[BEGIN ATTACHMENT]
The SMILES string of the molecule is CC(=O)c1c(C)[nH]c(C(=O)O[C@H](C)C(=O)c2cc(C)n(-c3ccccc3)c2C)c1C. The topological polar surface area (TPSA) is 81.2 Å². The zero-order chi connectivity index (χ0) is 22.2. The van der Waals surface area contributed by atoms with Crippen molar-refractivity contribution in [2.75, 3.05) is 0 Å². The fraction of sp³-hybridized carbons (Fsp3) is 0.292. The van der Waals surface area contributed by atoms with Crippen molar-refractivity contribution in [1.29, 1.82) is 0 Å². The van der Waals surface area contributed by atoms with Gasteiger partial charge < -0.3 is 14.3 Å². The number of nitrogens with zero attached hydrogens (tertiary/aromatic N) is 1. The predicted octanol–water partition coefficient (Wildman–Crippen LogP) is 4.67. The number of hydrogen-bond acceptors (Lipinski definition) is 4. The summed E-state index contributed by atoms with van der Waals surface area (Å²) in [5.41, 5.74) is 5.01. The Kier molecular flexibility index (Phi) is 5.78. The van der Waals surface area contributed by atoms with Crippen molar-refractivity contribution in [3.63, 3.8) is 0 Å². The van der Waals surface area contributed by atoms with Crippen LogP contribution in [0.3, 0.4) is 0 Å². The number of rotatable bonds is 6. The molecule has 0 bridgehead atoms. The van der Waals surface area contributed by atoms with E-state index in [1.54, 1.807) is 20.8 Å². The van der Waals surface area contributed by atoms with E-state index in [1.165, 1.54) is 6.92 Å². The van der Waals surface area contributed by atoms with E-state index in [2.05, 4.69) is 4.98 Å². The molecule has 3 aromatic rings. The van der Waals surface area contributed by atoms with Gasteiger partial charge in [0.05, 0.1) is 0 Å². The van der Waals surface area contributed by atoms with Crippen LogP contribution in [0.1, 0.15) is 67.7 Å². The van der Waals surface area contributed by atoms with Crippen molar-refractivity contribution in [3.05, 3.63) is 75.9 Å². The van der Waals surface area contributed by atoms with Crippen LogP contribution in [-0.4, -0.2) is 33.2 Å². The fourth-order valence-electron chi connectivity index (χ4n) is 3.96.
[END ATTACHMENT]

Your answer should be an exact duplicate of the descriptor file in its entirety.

The SMILES string of the molecule is CC(=O)c1c(C)[nH]c(C(=O)O[C@H](C)C(=O)c2cc(C)n(-c3ccccc3)c2C)c1C. The topological polar surface area (TPSA) is 81.2 Å². The zero-order chi connectivity index (χ0) is 22.2. The van der Waals surface area contributed by atoms with Crippen molar-refractivity contribution in [2.75, 3.05) is 0 Å². The fraction of sp³-hybridized carbons (Fsp3) is 0.292. The van der Waals surface area contributed by atoms with Crippen molar-refractivity contribution in [1.29, 1.82) is 0 Å². The van der Waals surface area contributed by atoms with Gasteiger partial charge < -0.3 is 14.3 Å². The number of nitrogens with zero attached hydrogens (tertiary/aromatic N) is 1. The predicted octanol–water partition coefficient (Wildman–Crippen LogP) is 4.67. The number of hydrogen-bond acceptors (Lipinski definition) is 4. The summed E-state index contributed by atoms with van der Waals surface area (Å²) in [5.41, 5.74) is 5.01. The Kier molecular flexibility index (Phi) is 5.78. The van der Waals surface area contributed by atoms with Crippen molar-refractivity contribution in [3.63, 3.8) is 0 Å². The van der Waals surface area contributed by atoms with Crippen LogP contribution in [0.3, 0.4) is 0 Å². The number of rotatable bonds is 6. The molecule has 0 bridgehead atoms. The van der Waals surface area contributed by atoms with E-state index in [1.54, 1.807) is 20.8 Å². The van der Waals surface area contributed by atoms with E-state index in [1.165, 1.54) is 6.92 Å². The van der Waals surface area contributed by atoms with E-state index in [2.05, 4.69) is 4.98 Å². The molecule has 3 aromatic rings. The van der Waals surface area contributed by atoms with Gasteiger partial charge in [0.05, 0.1) is 0 Å². The van der Waals surface area contributed by atoms with Crippen LogP contribution in [0.1, 0.15) is 67.7 Å². The van der Waals surface area contributed by atoms with Crippen molar-refractivity contribution in [3.05, 3.63) is 75.9 Å². The van der Waals surface area contributed by atoms with Crippen LogP contribution in [-0.4, -0.2) is 33.2 Å². The fourth-order valence-electron chi connectivity index (χ4n) is 3.96.